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Listing No. 8741

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1810 Greek Revival

Veraestau

When Jesse Holman combined the Latin words for spring, summer and fall to name his property Veraestau in 1810, he hoped winter would never touch his home. In a way, it never has. Set high above the Ohio River in Aurora, Indiana, the landmark home captures a long sweep of Indiana's architectural history and exemplifies the historic preservation practiced by generations of two families: the Holman/Hamilton clan and the O'Brien/Gibson family. In 1810, Holman built a two-story log house with a brick addition and gave it the name of a grand estate. After the log home burned in 1837, Holman's son-in-law Allen Hamilton bought Veraestau, salvaged the remaining brick portion, and in 1838 added a one-story Greek Revival structure. The style was at its height; architectural trendsetters employed Greek Revival to reinforce similarities between the democratic ideals of ancient Greece and the new United States of America. In 1913, Allen's daughter Margaret Vance Hamilton added a two-story Greek Revival structure that included four bedrooms, a bathroom, a dining room, a kitchen, a breakfast room and two sleeping porches.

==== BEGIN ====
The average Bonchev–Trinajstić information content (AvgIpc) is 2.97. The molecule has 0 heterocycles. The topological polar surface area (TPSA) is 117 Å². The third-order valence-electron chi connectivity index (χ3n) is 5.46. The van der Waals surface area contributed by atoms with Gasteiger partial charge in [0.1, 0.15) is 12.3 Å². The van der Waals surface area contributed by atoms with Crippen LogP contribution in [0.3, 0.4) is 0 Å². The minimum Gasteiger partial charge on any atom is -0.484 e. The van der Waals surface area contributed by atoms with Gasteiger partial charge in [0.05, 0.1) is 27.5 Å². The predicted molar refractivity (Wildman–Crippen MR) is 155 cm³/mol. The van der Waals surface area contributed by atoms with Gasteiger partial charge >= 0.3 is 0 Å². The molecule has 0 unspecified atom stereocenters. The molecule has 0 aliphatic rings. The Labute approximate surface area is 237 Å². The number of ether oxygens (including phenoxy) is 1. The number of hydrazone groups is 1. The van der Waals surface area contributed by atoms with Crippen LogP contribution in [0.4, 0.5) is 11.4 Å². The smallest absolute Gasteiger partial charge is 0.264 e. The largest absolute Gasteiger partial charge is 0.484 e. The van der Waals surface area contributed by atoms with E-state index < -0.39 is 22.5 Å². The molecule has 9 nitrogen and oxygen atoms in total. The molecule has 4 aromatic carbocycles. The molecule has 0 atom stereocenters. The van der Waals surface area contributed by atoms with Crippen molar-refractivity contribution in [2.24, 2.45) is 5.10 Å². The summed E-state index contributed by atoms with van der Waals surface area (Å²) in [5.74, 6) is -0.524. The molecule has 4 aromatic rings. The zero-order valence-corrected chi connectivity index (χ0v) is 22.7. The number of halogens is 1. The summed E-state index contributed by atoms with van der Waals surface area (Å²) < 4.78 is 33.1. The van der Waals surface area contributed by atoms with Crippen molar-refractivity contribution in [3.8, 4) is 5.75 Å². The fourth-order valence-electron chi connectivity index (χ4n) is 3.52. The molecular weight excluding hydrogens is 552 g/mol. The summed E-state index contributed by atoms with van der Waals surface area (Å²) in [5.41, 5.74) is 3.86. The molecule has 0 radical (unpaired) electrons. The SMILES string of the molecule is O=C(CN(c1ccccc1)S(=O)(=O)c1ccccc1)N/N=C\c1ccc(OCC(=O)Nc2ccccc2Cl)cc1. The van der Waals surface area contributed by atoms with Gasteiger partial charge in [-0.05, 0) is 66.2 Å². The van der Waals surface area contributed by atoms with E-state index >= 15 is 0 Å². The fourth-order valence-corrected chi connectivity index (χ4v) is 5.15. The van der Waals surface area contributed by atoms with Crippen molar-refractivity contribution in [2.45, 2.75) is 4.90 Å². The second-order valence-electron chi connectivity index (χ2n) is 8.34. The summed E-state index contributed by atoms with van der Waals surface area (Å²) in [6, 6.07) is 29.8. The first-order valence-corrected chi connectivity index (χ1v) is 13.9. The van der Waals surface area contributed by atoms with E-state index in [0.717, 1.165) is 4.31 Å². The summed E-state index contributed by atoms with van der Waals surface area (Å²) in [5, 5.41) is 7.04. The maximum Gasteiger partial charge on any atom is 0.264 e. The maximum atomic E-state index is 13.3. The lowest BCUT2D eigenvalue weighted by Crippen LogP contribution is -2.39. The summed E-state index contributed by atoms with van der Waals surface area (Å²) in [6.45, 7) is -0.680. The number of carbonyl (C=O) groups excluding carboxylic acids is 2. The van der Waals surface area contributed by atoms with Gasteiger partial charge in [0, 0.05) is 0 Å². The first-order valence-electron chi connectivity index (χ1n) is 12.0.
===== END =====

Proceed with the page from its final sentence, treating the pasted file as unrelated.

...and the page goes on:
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Archived in September, 2011

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Listing No. 8741

  Next # 1 of 8

of the list
Museums and Public Spaces in Indiana

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You can't buy it, but you can visit.

Contact Information

Phone: 812-926-0983

www.indianalandmarks.org

Tell 'em you saw it on OldHouses.com!

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